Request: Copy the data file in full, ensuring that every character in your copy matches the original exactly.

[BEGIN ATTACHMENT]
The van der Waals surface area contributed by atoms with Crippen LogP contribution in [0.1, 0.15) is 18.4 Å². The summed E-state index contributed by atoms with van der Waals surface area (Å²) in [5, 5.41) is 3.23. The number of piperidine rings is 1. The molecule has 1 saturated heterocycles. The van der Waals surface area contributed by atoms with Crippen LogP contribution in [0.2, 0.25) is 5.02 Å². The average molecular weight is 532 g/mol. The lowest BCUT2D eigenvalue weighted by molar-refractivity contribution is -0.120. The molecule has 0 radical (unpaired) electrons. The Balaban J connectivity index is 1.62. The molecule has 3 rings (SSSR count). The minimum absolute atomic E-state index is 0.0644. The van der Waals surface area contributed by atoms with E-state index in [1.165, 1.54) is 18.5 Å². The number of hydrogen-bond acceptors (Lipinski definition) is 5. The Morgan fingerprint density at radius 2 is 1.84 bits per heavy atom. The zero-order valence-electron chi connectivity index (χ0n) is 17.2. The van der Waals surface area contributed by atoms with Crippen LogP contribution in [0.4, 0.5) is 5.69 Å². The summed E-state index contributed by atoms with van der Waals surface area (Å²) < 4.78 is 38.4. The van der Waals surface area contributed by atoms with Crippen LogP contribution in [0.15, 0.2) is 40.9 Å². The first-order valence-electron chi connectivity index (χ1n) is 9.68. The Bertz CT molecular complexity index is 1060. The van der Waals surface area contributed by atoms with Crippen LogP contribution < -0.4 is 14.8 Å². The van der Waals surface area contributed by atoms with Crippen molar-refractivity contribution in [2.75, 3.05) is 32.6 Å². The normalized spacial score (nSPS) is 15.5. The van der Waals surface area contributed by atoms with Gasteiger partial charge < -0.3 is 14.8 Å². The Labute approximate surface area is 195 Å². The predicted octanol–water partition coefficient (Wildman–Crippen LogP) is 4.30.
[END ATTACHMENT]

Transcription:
The van der Waals surface area contributed by atoms with Crippen LogP contribution in [0.1, 0.15) is 18.4 Å². The summed E-state index contributed by atoms with van der Waals surface area (Å²) in [5, 5.41) is 3.23. The number of piperidine rings is 1. The molecule has 1 saturated heterocycles. The van der Waals surface area contributed by atoms with Crippen LogP contribution in [0.2, 0.25) is 5.02 Å². The average molecular weight is 532 g/mol. The lowest BCUT2D eigenvalue weighted by molar-refractivity contribution is -0.120. The molecule has 0 radical (unpaired) electrons. The Balaban J connectivity index is 1.62. The molecule has 3 rings (SSSR count). The minimum absolute atomic E-state index is 0.0644. The van der Waals surface area contributed by atoms with E-state index in [1.165, 1.54) is 18.5 Å². The number of hydrogen-bond acceptors (Lipinski definition) is 5. The Morgan fingerprint density at radius 2 is 1.84 bits per heavy atom. The zero-order valence-electron chi connectivity index (χ0n) is 17.2. The van der Waals surface area contributed by atoms with Crippen LogP contribution in [0.4, 0.5) is 5.69 Å². The summed E-state index contributed by atoms with van der Waals surface area (Å²) < 4.78 is 38.4. The van der Waals surface area contributed by atoms with Crippen LogP contribution in [0.15, 0.2) is 40.9 Å². The first-order valence-electron chi connectivity index (χ1n) is 9.68. The Bertz CT molecular complexity index is 1060. The van der Waals surface area contributed by atoms with Crippen LogP contribution < -0.4 is 14.8 Å². The van der Waals surface area contributed by atoms with Crippen molar-refractivity contribution in [2.75, 3.05) is 32.6 Å². The normalized spacial score (nSPS) is 15.5. The van der Waals surface area contributed by atoms with Gasteiger partial charge < -0.3 is 14.8 Å². The Labute approximate surface area is 195 Å². The predicted octanol–water partition coefficient (Wildman–Crippen LogP) is 4.30.